Well, planting season is almost here. I am going to double my tomato crop
this year. I have ready access to oyster shells and crushed coral. How
good of a calcium supplement would these make? I grow in pots, 22 inch
pots - 1 plant per pot. I'd like to just mix in a large quantity of either
into my planting soil. I did pretty good last year using a liquid calcium
supplement but it was kind of expensive tedious. Hoping to do something
cheaper and easier this year.
I think not very good unless it goes into the mix months beforehand and even
then it's doubtful. The chunks will be too large and not dissolve
sufficiently to have much effect. Have a look at the thread on soil
amendment without digging up the yard for a detailed explanation.
Yeah that was what I was thinking, they would take a long time to degrade
into the soil. I'll probably do what I did last year. Seemed to work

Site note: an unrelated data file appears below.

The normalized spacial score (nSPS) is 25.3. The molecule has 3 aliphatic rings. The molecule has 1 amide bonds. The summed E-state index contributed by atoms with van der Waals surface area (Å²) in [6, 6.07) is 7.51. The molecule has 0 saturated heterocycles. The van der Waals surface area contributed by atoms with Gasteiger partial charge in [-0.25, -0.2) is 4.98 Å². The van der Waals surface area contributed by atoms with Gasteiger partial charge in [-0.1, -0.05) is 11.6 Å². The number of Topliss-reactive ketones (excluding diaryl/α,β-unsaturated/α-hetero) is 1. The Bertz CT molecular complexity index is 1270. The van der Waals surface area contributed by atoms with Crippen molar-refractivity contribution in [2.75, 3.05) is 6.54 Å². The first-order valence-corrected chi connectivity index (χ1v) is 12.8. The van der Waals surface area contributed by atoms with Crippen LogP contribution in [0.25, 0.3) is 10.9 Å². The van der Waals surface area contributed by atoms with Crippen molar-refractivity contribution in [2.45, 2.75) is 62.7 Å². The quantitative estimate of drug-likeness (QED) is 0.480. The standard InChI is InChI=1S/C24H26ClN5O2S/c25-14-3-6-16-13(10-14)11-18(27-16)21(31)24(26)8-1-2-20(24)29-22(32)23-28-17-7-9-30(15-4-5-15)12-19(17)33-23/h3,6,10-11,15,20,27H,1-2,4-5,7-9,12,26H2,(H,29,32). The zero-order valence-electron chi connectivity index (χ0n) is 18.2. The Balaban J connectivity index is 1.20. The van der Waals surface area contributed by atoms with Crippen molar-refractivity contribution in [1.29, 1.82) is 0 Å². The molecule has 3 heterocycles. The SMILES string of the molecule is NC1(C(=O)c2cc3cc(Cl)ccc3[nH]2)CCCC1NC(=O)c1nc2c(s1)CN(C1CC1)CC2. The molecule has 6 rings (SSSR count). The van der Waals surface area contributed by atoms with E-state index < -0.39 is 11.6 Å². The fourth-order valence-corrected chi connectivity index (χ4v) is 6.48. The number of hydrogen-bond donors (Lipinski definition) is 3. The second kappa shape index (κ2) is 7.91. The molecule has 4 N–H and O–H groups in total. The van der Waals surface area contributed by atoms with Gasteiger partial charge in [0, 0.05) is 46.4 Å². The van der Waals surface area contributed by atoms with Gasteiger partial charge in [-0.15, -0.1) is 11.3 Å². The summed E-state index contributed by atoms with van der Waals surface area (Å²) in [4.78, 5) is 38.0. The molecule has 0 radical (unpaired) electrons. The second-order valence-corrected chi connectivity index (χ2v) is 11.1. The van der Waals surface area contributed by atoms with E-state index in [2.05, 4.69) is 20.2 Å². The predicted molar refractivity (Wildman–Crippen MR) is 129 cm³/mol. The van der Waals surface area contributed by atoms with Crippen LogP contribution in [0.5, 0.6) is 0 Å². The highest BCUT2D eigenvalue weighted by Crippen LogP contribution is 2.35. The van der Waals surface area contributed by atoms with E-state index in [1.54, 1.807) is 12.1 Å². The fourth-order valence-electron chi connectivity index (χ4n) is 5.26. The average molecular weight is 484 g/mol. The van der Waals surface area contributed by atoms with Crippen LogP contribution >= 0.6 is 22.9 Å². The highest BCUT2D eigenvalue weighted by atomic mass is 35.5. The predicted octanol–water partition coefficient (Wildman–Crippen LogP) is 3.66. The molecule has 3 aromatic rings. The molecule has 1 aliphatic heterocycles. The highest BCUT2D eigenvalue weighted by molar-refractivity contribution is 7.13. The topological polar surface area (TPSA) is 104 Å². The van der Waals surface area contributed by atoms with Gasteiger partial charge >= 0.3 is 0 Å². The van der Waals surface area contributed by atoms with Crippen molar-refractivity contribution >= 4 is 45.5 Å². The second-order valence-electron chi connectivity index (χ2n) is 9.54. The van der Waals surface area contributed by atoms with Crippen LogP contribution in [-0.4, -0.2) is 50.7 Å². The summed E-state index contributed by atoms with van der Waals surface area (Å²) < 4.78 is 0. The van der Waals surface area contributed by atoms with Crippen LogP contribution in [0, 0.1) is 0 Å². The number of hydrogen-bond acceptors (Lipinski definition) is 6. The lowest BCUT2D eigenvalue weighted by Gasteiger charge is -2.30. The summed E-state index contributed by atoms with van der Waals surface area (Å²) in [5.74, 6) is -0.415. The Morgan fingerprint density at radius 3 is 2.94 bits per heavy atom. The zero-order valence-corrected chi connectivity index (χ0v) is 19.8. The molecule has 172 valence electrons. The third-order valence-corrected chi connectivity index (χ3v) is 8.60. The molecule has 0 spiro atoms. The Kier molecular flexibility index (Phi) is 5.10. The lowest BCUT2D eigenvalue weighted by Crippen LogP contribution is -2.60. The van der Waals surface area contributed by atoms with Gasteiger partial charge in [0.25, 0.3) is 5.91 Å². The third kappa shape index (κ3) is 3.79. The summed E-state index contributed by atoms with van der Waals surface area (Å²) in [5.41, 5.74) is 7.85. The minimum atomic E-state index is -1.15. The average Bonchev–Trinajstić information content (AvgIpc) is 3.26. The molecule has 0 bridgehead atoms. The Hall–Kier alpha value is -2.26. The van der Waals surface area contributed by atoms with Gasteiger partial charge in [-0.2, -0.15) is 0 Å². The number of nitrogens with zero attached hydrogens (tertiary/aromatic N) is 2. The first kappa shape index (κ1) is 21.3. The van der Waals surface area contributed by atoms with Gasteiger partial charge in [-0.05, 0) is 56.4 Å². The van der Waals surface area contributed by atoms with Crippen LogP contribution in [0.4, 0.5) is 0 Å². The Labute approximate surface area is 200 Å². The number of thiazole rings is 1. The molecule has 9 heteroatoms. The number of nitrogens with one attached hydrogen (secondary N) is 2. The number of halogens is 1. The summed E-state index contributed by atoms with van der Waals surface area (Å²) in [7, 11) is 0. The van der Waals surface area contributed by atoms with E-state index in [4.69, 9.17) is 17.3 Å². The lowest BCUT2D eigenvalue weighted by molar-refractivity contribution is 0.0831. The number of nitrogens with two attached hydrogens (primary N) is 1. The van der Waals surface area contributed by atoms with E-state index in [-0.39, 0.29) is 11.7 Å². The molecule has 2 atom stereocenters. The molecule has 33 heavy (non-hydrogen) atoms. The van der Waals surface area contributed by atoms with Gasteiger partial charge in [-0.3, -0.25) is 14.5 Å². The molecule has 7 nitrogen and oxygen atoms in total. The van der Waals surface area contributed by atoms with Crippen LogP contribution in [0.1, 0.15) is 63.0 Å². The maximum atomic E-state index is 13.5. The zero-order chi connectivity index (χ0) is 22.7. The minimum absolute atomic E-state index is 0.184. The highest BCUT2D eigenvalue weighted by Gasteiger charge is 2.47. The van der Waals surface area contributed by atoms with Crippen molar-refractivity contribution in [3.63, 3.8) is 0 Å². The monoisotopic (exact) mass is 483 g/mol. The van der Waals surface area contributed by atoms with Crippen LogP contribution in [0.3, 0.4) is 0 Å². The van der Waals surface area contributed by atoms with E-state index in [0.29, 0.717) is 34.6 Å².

pretty well but expensive. Or maybe I'll try a milk/water spray or even
sheet rock powder in water.
You could put some oyster shells in a plastic bucket of water and add
a little muriatic acid (or a bunch of vinegar.) Stir it up and let it
sit for a few days. The shells will neutralize the acid, and the
liquid will be loaded with of soluble calcium++. Pour it around the
plants. HTH :-)
Depending where you live you could take out a few pounds and lime your
lawn with the rest. Any source of calcium will do.
I also have a 40-50 lb bag of 5/5/5 fertilizer for the pots.
To me, part of growing your own is to save money although main reason
for planting tomatoes is you just can't buy as good as you grow.
IMO 22 inch pots are not big enough
for some varieties of tomatoes. the
rest of your troubles (with nutrients
and moisture) is because of this.
when you do your new plantings
use bigger pots.
you'll find it will be a help.
check the pH before adding calcium.
you might be pushing the pH too high
and that can also reduce how many
nutrients are available to the plants
(and many other things too).
Oyster shell could make up a good third of your potting mix and
provide calcium and pore space and drainage.
But for calcium to thwart BER a foliar drench of about a gram of
calcium chloride in a gallon of water or a few tablesppons of wood
ashes on the surface of the soil will work.
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